I purchased my RT-909 somewhere around 2008 from a fellow who had fallen on hard times. He owned this deck, which was a complete disaster – a non-running machine, but needed money for reasons I did not know (and didn’t inquire). But, he was also pricing it to sell. I paid $150 for it, and he had two take up reels to go with it. It was a complete machine, unmolested, but in dire need of a good amount of work. Having already owned a very nice TEAC A2300-SR, which was purchased running and in excellent shape, I knew these things could be brought back to life. Little did I know the lengths I would have to go to in order to get it in running condition.

After receiving the deck and realizing it was really not much more than a boat anchor in its current shape, I made the decision to take deck to Music Technology in Springfield, VA (just outside of Washington, DC). These guys, I was told, were the absolute best. So, on the Friday before Labor Day weekend, my husband and I took the 3-hour trip to drop the deck off for repair. I had been told ahead of time these guys are not quick with a turnaround, given the volume of work they have, but when you do receive your item back, it will be right. Boy, they were right (on all accounts).

A month after dropping it off, I received a call from the technician who gave me a laundry list of things the deck needed. This included new heads, a rebuilt digital counter, and much more. I ok’d the work. In January, the following year, I received a call the deck was ready for pick up. When I got it home and hooked up, I was blown away at just how amazing this deck actually was. It sounded amazing and worked flawlessly.

A video shot from 2014 capturing playback of a great Henry Mancini tune.

All of my decks get regular use. They’re not used daily, but they are given play time once every couple of weeks. I have quite a few decks, and I try very hard to give them all their due time. In 2022, I noticed while playing a tape I had made years before on the machine, the speed began to drop. After a while, it was apparent something was dying (definitely wrong). I cut the machine off, and decided to take it to my trusty “old school” electronics guru (Action Electronics in Williamsburg). He determine the capstan motor needed cleaning. He told me these motors are not the strongest motors out there, and after 40 years in age, they can go south. Replacements are not obtainable. Luckily for me, this motor came back to life with a good cleaning. He advised me NOT to let the deck sit there powered up for hours with tape if it wasn’t being played. The motor is engaged when tape is brought across the heads and the tensioners engage.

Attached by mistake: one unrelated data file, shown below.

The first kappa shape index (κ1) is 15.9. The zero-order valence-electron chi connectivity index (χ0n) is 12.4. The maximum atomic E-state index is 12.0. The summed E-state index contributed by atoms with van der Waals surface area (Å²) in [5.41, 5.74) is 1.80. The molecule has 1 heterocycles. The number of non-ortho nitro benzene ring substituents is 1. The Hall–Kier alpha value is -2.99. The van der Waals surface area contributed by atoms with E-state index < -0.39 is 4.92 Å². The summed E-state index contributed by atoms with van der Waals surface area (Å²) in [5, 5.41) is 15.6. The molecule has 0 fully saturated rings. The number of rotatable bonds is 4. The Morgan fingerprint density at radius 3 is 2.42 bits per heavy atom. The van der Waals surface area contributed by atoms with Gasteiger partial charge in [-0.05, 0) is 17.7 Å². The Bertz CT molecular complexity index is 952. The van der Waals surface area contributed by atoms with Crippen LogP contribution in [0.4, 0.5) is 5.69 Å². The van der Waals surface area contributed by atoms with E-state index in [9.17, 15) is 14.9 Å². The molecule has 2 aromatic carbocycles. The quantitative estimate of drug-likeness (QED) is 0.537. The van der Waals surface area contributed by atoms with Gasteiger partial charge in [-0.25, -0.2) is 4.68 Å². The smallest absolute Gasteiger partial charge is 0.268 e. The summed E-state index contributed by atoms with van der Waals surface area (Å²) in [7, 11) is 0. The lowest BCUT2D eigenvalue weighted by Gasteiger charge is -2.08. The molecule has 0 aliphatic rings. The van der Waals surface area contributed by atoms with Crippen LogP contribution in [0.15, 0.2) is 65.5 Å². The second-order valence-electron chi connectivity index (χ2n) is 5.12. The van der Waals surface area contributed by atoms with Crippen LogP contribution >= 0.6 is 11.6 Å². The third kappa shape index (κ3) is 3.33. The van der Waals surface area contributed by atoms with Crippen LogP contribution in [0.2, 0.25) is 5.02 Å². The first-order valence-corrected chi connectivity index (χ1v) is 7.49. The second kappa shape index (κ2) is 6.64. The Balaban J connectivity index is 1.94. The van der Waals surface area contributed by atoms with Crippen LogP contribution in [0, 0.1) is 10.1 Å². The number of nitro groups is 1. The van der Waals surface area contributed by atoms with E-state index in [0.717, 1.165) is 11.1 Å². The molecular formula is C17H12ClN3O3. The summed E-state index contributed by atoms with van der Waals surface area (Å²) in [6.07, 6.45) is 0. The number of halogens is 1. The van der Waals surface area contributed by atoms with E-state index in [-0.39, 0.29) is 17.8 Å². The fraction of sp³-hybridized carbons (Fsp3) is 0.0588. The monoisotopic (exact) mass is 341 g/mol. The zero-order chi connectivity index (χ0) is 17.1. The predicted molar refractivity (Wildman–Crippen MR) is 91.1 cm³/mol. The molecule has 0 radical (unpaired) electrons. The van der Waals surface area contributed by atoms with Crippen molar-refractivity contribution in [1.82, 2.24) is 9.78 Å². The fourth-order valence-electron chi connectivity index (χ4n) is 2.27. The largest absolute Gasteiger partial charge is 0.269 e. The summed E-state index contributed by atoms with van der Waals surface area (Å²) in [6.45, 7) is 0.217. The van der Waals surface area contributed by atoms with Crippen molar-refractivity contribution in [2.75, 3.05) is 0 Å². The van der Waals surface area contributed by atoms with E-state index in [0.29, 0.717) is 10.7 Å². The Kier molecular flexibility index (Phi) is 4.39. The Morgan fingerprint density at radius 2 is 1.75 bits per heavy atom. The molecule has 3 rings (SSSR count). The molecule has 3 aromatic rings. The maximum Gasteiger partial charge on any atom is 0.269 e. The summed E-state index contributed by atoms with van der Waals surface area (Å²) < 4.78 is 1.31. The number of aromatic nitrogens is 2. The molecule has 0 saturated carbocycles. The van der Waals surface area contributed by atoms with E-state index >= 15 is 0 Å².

So, I’ve been extremely cognizant of this fact and powered up the machine only when it is going to be played and powered down when it’s not. Here’s another video shot in 2022 of the same deck in operation. Bear in mind, between the video shown from 2014 and this current video (below), a new play head has been installed on the reverse playback. Essentially, the deck has new heads for both forward and reverse playback.

I will continue to update this page with fresh information and videos, and look forward to the commentary others will offer on these decks and reel-to-reel in general.